Director: Steve Carr
Cast: Griffin Gluck, Lauren Graham, Rob Riggle
Release Date: January 3, 2017
A Review By: Kevin Lovell
Film Rating: 7.5/10
Disc Rating: 7.5/10
Rafe has an epic imagination…and a slight problem with authority. Both collide when he transfers to a rule-crazy middle school. Drowning in do’s and don’ts, Rafe and his best friend Leo hatch a plan to expose the principal by breaking every rule in the school’s Code of Conduct. As the principal strikes back, Rafe’s world, at home and at school, explodes into hilarious chaos (both real and imagined) in this laugh-filled family comedy based on James Patterson’s best-selling book series.
Based on the bestselling book series, ‘Middle School: The Worst Years of My Life’ revolves around a boy named Rafe (Gluck) and his faithful companion Leo (Barbusca) who after one issue following another has just arrived to begin his first day at the last school willing to accept him. Unable to even conceive of moving away should things go awry, Rafe initially attempts to start things off with a somewhat positive attitude. Naturally that doesn’t last very long and when the ridiculous list of illogical school rules is brought to his attention and his personal artwork is burned into nonexistence by his power hungry new principal (Daley), Rafe promptly snaps and decides to join forces with Leo in order to wreak havoc on the school as payback, setting out to break every rule on the list.
Directed by Steve Carr (Paul Blart: Mall Cop, Next Friday) from a screenplay by Chris Bowman (Masterminds), Hubbel Palmer (Masterminds), and Kara Holden (Carrie Pilby) which was based upon the book(s) by James Patterson and Chris Tebbetts respectively, Carr does an impressive job at the helm of ‘Middle School: The Worst Years of My Life’ capturing the tone, misery and carefree fun of its core audience surprisingly well. The film includes a cast comprised of both some familiar faces and lesser known individuals including Griffin Gluck (Why Him?), Lauren Graham (TV’s Gilmore Girls), Rob Riggle (Let’s Be Cops), Alexa Nisenson (Fist Fight), Andy Daley (TV’s Silicon Valley), Thomas Barbusca (TV’s The Mick), Retta (TV’s Parks and Recreation), Adam Pally (TV’s The Mindy Project), and more that for the most part deliver capable performances at the very least in each of their respective roles.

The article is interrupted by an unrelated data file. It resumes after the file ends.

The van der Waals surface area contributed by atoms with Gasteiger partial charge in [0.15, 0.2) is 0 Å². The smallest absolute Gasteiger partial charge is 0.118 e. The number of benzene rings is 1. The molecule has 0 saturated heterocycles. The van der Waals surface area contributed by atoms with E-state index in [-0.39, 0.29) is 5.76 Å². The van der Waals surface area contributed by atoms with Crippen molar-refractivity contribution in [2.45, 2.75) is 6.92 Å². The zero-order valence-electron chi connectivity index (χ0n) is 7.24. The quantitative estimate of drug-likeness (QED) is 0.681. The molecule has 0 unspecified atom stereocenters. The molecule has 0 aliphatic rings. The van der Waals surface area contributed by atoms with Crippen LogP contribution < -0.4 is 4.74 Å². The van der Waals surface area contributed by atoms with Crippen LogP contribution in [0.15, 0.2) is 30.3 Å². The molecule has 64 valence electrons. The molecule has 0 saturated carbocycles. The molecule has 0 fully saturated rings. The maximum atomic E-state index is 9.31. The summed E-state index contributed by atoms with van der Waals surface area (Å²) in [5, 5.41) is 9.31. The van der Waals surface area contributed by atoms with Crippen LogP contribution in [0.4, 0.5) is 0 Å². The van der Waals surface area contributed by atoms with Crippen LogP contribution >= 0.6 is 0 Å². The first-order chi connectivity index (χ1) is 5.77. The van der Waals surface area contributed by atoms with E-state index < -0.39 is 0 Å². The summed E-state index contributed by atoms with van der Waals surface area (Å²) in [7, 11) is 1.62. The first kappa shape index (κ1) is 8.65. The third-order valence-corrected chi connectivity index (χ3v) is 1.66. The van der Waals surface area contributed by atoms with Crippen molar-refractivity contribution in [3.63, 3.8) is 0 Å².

‘Middle School: The Worst Years of My Life’ is a surprisingly wonderful family friendly film brimming with heart, plenty of laughs and even tackling some painful issues along the way; all the while maintaining a fairly lighthearted and highly enjoyable tone that should have no trouble repeatedly plastering a grin on your face as a result. Based on the bestselling series of books by James Patterson and Chris Tebbetts and capably guided with constant warmth and a fitting teenage oriented style by director Steve Carr, it’s a rare example of a live action film aimed at kids that delivers on almost every level; occasionally reminiscent of somewhat similar films from previous decades. Its pace may be wildly sporadic and all over the place, with a lighthearted moment immediately followed by a tearjerker scene, yet while some might criticize this as poor filmmaking, I can’t help but find it to be a true strength, serving as a painfully accurate representation of the emotional rollercoaster that should be familiar territory for any teenager, as well as anyone who ever was one; therefore in reality the perfect fit for a film told from the perspective of a middle school student. Some older audiences may be entirely uninterested in ‘Middle School: The Worst Years of My Life’ due to the kid friendly nature and style, while many other teenagers and even some adults such as me who tend to enjoy many family friendly films are likely to have a great deal of fun with this one. There’s a good chance that younger audiences and anyone who might be a fan of the popular book series which the film was based on will find this heartwarming, often hilarious and just plain enjoyable movie to be right up their alley and I would strongly suggest giving it a shot if you have the chance.